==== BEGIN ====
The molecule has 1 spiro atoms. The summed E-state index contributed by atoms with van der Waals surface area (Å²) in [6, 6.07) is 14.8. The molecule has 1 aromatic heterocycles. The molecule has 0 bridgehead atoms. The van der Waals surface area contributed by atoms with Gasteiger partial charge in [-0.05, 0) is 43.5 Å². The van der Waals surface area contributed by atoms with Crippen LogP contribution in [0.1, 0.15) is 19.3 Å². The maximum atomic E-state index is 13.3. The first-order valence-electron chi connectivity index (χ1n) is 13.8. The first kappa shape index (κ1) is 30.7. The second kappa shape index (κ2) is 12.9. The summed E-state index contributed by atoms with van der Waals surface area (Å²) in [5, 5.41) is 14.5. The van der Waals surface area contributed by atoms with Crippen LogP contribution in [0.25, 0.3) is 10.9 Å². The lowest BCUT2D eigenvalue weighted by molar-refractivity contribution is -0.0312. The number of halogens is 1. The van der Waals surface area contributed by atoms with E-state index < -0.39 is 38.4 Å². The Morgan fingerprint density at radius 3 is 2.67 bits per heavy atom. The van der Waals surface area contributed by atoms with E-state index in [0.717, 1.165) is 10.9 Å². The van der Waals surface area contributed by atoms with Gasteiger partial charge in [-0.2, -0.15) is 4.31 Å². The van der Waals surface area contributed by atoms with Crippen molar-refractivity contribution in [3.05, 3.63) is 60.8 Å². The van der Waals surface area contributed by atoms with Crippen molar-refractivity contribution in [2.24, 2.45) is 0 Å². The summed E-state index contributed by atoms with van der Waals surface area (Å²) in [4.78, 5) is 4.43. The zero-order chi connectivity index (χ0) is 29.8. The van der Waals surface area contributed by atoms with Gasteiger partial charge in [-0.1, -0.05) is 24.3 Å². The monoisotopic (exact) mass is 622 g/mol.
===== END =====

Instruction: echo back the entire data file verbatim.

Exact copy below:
The molecule has 1 spiro atoms. The summed E-state index contributed by atoms with van der Waals surface area (Å²) in [6, 6.07) is 14.8. The molecule has 1 aromatic heterocycles. The molecule has 0 bridgehead atoms. The van der Waals surface area contributed by atoms with Gasteiger partial charge in [-0.05, 0) is 43.5 Å². The van der Waals surface area contributed by atoms with Crippen LogP contribution in [0.1, 0.15) is 19.3 Å². The maximum atomic E-state index is 13.3. The first-order valence-electron chi connectivity index (χ1n) is 13.8. The first kappa shape index (κ1) is 30.7. The second kappa shape index (κ2) is 12.9. The summed E-state index contributed by atoms with van der Waals surface area (Å²) in [5, 5.41) is 14.5. The van der Waals surface area contributed by atoms with Crippen LogP contribution in [0.25, 0.3) is 10.9 Å². The lowest BCUT2D eigenvalue weighted by molar-refractivity contribution is -0.0312. The number of halogens is 1. The van der Waals surface area contributed by atoms with E-state index < -0.39 is 38.4 Å². The Morgan fingerprint density at radius 3 is 2.67 bits per heavy atom. The van der Waals surface area contributed by atoms with E-state index in [0.717, 1.165) is 10.9 Å². The van der Waals surface area contributed by atoms with Gasteiger partial charge in [-0.2, -0.15) is 4.31 Å². The van der Waals surface area contributed by atoms with Crippen molar-refractivity contribution in [3.05, 3.63) is 60.8 Å². The van der Waals surface area contributed by atoms with Crippen molar-refractivity contribution in [2.24, 2.45) is 0 Å². The summed E-state index contributed by atoms with van der Waals surface area (Å²) in [4.78, 5) is 4.43. The zero-order chi connectivity index (χ0) is 29.8. The van der Waals surface area contributed by atoms with Gasteiger partial charge in [-0.1, -0.05) is 24.3 Å². The monoisotopic (exact) mass is 622 g/mol.